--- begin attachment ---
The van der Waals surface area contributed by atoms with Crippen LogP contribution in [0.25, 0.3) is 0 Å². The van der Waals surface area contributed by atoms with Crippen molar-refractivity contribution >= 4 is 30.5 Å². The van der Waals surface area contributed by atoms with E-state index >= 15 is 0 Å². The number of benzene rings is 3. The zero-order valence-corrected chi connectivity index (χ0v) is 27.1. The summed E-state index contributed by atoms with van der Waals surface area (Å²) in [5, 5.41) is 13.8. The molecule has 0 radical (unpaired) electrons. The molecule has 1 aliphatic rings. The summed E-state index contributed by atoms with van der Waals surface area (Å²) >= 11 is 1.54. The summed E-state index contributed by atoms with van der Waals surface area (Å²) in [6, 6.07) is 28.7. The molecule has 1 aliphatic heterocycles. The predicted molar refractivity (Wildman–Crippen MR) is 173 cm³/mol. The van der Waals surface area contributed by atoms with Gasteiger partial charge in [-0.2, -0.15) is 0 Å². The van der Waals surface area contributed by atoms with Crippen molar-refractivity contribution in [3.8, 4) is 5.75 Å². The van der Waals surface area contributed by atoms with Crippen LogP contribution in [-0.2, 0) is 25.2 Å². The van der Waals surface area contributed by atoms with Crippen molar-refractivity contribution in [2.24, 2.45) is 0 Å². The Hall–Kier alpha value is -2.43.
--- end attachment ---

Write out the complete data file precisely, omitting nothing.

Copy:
The van der Waals surface area contributed by atoms with Crippen LogP contribution in [0.25, 0.3) is 0 Å². The van der Waals surface area contributed by atoms with Crippen molar-refractivity contribution >= 4 is 30.5 Å². The van der Waals surface area contributed by atoms with E-state index >= 15 is 0 Å². The number of benzene rings is 3. The zero-order valence-corrected chi connectivity index (χ0v) is 27.1. The summed E-state index contributed by atoms with van der Waals surface area (Å²) in [5, 5.41) is 13.8. The molecule has 0 radical (unpaired) electrons. The molecule has 1 aliphatic rings. The summed E-state index contributed by atoms with van der Waals surface area (Å²) >= 11 is 1.54. The summed E-state index contributed by atoms with van der Waals surface area (Å²) in [6, 6.07) is 28.7. The molecule has 1 aliphatic heterocycles. The predicted molar refractivity (Wildman–Crippen MR) is 173 cm³/mol. The van der Waals surface area contributed by atoms with Gasteiger partial charge in [-0.2, -0.15) is 0 Å². The van der Waals surface area contributed by atoms with Crippen molar-refractivity contribution in [3.8, 4) is 5.75 Å². The van der Waals surface area contributed by atoms with Crippen LogP contribution in [-0.2, 0) is 25.2 Å². The van der Waals surface area contributed by atoms with Crippen molar-refractivity contribution in [2.24, 2.45) is 0 Å². The Hall–Kier alpha value is -2.43.